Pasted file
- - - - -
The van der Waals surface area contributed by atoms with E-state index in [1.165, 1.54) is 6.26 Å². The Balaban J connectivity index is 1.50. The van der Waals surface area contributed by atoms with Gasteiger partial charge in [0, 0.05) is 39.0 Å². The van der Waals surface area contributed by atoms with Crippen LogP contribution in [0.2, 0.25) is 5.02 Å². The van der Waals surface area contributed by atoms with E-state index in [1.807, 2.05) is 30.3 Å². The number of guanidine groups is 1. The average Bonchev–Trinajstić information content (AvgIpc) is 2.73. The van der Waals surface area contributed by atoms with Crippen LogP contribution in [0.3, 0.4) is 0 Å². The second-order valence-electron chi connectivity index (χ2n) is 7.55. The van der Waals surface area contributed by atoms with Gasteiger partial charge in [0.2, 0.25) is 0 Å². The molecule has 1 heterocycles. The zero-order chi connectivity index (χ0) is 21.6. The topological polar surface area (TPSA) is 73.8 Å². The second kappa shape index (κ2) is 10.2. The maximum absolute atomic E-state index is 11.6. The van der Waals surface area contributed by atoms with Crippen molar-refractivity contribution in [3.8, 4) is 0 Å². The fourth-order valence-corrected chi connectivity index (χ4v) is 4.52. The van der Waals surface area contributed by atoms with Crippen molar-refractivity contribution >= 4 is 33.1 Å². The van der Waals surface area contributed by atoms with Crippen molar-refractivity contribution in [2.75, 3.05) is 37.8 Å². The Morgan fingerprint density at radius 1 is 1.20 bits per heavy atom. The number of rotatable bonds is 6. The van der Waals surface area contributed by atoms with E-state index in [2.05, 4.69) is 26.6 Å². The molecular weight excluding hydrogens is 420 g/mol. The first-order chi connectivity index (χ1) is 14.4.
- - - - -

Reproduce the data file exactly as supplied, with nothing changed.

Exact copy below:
The van der Waals surface area contributed by atoms with E-state index in [1.165, 1.54) is 6.26 Å². The Balaban J connectivity index is 1.50. The van der Waals surface area contributed by atoms with Gasteiger partial charge in [0, 0.05) is 39.0 Å². The van der Waals surface area contributed by atoms with Crippen LogP contribution in [0.2, 0.25) is 5.02 Å². The van der Waals surface area contributed by atoms with E-state index in [1.807, 2.05) is 30.3 Å². The number of guanidine groups is 1. The average Bonchev–Trinajstić information content (AvgIpc) is 2.73. The van der Waals surface area contributed by atoms with Crippen LogP contribution in [0.3, 0.4) is 0 Å². The second-order valence-electron chi connectivity index (χ2n) is 7.55. The van der Waals surface area contributed by atoms with Gasteiger partial charge in [0.2, 0.25) is 0 Å². The molecule has 1 heterocycles. The zero-order chi connectivity index (χ0) is 21.6. The topological polar surface area (TPSA) is 73.8 Å². The second kappa shape index (κ2) is 10.2. The maximum absolute atomic E-state index is 11.6. The van der Waals surface area contributed by atoms with Crippen molar-refractivity contribution in [3.8, 4) is 0 Å². The fourth-order valence-corrected chi connectivity index (χ4v) is 4.52. The van der Waals surface area contributed by atoms with Crippen molar-refractivity contribution >= 4 is 33.1 Å². The van der Waals surface area contributed by atoms with Crippen molar-refractivity contribution in [2.75, 3.05) is 37.8 Å². The Morgan fingerprint density at radius 1 is 1.20 bits per heavy atom. The number of rotatable bonds is 6. The van der Waals surface area contributed by atoms with E-state index in [2.05, 4.69) is 26.6 Å². The molecular weight excluding hydrogens is 420 g/mol. The first-order chi connectivity index (χ1) is 14.4.